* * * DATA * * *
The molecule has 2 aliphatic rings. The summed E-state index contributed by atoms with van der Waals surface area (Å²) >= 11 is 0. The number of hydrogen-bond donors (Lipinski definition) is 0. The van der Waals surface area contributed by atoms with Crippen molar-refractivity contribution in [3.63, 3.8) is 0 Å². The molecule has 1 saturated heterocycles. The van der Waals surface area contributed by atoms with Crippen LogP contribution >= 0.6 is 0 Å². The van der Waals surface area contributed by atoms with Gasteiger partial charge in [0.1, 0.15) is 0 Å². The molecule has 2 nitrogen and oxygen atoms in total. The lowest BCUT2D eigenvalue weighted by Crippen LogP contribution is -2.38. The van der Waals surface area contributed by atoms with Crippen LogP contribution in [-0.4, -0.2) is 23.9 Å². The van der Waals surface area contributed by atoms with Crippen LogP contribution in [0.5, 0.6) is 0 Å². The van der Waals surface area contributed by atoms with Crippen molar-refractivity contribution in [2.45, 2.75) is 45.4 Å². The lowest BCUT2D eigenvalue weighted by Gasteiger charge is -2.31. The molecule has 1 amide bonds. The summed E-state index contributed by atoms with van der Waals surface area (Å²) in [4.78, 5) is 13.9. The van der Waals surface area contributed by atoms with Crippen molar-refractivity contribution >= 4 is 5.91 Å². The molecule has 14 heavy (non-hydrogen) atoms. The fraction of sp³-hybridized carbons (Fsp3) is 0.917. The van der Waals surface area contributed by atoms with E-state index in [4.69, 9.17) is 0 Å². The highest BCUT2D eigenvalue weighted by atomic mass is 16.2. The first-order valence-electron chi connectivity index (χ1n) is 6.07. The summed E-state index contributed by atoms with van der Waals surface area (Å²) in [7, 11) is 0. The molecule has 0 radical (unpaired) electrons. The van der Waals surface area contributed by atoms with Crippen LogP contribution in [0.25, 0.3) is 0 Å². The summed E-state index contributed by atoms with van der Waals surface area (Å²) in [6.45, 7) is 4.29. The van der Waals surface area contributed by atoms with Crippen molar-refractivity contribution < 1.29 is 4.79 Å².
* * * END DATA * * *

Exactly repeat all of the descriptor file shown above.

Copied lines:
The molecule has 2 aliphatic rings. The summed E-state index contributed by atoms with van der Waals surface area (Å²) >= 11 is 0. The number of hydrogen-bond donors (Lipinski definition) is 0. The van der Waals surface area contributed by atoms with Crippen molar-refractivity contribution in [3.63, 3.8) is 0 Å². The molecule has 1 saturated heterocycles. The van der Waals surface area contributed by atoms with Crippen LogP contribution >= 0.6 is 0 Å². The van der Waals surface area contributed by atoms with Gasteiger partial charge in [0.1, 0.15) is 0 Å². The molecule has 2 nitrogen and oxygen atoms in total. The lowest BCUT2D eigenvalue weighted by Crippen LogP contribution is -2.38. The van der Waals surface area contributed by atoms with Crippen LogP contribution in [-0.4, -0.2) is 23.9 Å². The van der Waals surface area contributed by atoms with Crippen LogP contribution in [0.5, 0.6) is 0 Å². The van der Waals surface area contributed by atoms with Crippen molar-refractivity contribution in [2.45, 2.75) is 45.4 Å². The lowest BCUT2D eigenvalue weighted by Gasteiger charge is -2.31. The molecule has 1 amide bonds. The summed E-state index contributed by atoms with van der Waals surface area (Å²) in [4.78, 5) is 13.9. The van der Waals surface area contributed by atoms with Crippen molar-refractivity contribution >= 4 is 5.91 Å². The molecule has 14 heavy (non-hydrogen) atoms. The fraction of sp³-hybridized carbons (Fsp3) is 0.917. The van der Waals surface area contributed by atoms with E-state index in [4.69, 9.17) is 0 Å². The highest BCUT2D eigenvalue weighted by atomic mass is 16.2. The first-order valence-electron chi connectivity index (χ1n) is 6.07. The summed E-state index contributed by atoms with van der Waals surface area (Å²) in [7, 11) is 0. The molecule has 0 radical (unpaired) electrons. The van der Waals surface area contributed by atoms with Crippen LogP contribution in [0.25, 0.3) is 0 Å². The summed E-state index contributed by atoms with van der Waals surface area (Å²) in [6.45, 7) is 4.29. The van der Waals surface area contributed by atoms with Crippen molar-refractivity contribution < 1.29 is 4.79 Å².